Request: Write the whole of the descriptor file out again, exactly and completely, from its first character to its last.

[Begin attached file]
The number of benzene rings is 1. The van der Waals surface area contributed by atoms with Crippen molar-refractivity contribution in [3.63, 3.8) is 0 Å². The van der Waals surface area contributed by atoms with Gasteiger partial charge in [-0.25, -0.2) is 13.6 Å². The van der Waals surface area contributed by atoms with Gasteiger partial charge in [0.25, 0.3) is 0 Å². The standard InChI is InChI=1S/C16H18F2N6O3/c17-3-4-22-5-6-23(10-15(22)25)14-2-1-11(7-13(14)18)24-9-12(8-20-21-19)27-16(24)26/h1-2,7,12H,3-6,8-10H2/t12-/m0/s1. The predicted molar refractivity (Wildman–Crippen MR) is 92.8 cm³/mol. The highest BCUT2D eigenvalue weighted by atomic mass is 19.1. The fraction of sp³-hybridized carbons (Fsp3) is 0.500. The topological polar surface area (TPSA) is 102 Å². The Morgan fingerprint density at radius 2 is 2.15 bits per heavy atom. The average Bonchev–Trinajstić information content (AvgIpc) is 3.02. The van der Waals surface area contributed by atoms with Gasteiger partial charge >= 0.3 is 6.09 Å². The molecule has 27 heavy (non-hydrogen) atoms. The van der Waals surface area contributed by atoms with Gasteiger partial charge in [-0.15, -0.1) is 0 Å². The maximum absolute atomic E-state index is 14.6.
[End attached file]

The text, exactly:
The number of benzene rings is 1. The van der Waals surface area contributed by atoms with Crippen molar-refractivity contribution in [3.63, 3.8) is 0 Å². The van der Waals surface area contributed by atoms with Gasteiger partial charge in [-0.25, -0.2) is 13.6 Å². The van der Waals surface area contributed by atoms with Gasteiger partial charge in [0.25, 0.3) is 0 Å². The standard InChI is InChI=1S/C16H18F2N6O3/c17-3-4-22-5-6-23(10-15(22)25)14-2-1-11(7-13(14)18)24-9-12(8-20-21-19)27-16(24)26/h1-2,7,12H,3-6,8-10H2/t12-/m0/s1. The predicted molar refractivity (Wildman–Crippen MR) is 92.8 cm³/mol. The highest BCUT2D eigenvalue weighted by atomic mass is 19.1. The fraction of sp³-hybridized carbons (Fsp3) is 0.500. The topological polar surface area (TPSA) is 102 Å². The Morgan fingerprint density at radius 2 is 2.15 bits per heavy atom. The average Bonchev–Trinajstić information content (AvgIpc) is 3.02. The van der Waals surface area contributed by atoms with Gasteiger partial charge >= 0.3 is 6.09 Å². The molecule has 27 heavy (non-hydrogen) atoms. The van der Waals surface area contributed by atoms with Gasteiger partial charge in [-0.15, -0.1) is 0 Å². The maximum absolute atomic E-state index is 14.6.